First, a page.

Isoglossa eranthemoides in Species Profile and Threats (SPRAT) database (Department of the Environment and Heritage, 2006nz) [Internet].
Border Ranges Rainforest Biodiversity Management Plan - NSW & Queensland (NSW Department of Environment, Climate Change and Water (NSW DECCW), 2010n) [State Recovery Plan].
|Climate Change and Severe Weather:Habitat Shifting and Alteration:Habitat loss, modification and/or degradation||Border Ranges Rainforest Biodiversity Management Plan - NSW & Queensland (NSW Department of Environment, Climate Change and Water (NSW DECCW), 2010n) [State Recovery Plan].|
|Ecosystem/Community Stresses:Ecosystem Degradation:Decline in habitat quality||Border Ranges Rainforest Biodiversity Management Plan - NSW & Queensland (NSW Department of Environment, Climate Change and Water (NSW DECCW), 2010n) [State Recovery Plan].|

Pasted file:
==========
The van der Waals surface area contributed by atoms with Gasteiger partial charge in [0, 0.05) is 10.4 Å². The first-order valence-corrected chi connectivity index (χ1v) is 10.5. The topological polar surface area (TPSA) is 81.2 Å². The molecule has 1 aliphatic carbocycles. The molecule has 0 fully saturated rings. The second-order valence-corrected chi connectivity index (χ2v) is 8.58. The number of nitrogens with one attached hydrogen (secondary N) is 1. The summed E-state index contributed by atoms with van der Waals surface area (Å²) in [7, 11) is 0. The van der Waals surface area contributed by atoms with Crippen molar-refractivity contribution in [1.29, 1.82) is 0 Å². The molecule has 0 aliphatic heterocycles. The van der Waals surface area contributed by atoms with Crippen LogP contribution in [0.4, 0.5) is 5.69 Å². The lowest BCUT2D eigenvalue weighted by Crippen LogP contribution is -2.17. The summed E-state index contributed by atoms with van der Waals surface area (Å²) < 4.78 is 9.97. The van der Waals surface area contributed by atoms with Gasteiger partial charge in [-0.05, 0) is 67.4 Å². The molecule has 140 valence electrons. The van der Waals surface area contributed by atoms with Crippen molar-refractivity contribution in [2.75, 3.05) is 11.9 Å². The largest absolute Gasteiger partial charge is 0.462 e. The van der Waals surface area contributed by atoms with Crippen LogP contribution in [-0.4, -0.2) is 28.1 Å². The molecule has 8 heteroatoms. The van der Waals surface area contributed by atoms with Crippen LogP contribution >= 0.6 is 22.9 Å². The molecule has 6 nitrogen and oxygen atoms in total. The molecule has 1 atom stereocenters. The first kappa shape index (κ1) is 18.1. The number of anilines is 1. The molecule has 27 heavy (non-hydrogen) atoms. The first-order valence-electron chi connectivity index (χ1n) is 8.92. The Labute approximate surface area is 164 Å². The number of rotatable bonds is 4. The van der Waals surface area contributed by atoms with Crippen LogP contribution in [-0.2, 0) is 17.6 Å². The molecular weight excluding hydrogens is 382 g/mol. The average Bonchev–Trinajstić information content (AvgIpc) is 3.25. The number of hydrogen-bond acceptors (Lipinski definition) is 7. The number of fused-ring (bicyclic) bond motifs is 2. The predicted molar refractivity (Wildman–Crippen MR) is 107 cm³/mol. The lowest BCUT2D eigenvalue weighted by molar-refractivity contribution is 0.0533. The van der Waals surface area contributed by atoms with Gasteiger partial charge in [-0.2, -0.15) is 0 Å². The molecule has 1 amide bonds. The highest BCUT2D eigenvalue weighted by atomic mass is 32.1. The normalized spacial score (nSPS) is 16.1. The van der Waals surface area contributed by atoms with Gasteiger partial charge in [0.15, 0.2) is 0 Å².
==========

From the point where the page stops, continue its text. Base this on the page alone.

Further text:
|Ecosystem/Community Stresses:Indirect Ecosystem Effects:Loss and/or fragmentation of habitat and/or subpopulations||Border Ranges Rainforest Biodiversity Management Plan - NSW & Queensland (NSW Department of Environment, Climate Change and Water (NSW DECCW), 2010n) [State Recovery Plan].|
|Human Intrusions and Disturbance:Human Intrusions and Disturbance:Human induced disturbance due to unspecified activities|
|Invasive and Other Problematic Species and Genes:Invasive Non-Native/Alien Species:Competition and/or habitat degradation||Tradescantia albiflora (Wandering Jew, Wandering Trad, Trad, Creeping Christian, Wandering Tradescantia, Water Spiderwort, Wandering Willie, Wandering Creeper)||Isoglossa eranthemoides in Species Profile and Threats (SPRAT) database (Department of the Environment and Heritage, 2006nz) [Internet].|
|Invasive and Other Problematic Species and Genes:Invasive Non-Native/Alien Species:Competition and/or habitat degradation by weeds|
|Invasive and Other Problematic Species and Genes:Invasive and Other Problematic Species and Genes:Predation, competition, habitat degradation and/or spread of pathogens by introduced species|
|Invasive and Other Problematic Species and Genes:Invasive and Other Problematic Species and Genes:Presence of pathogens and resulting disease|
|Natural System Modifications:Fire and Fire Suppression:Inappropriate and/or changed fire regimes (frequency, timing, intensity)|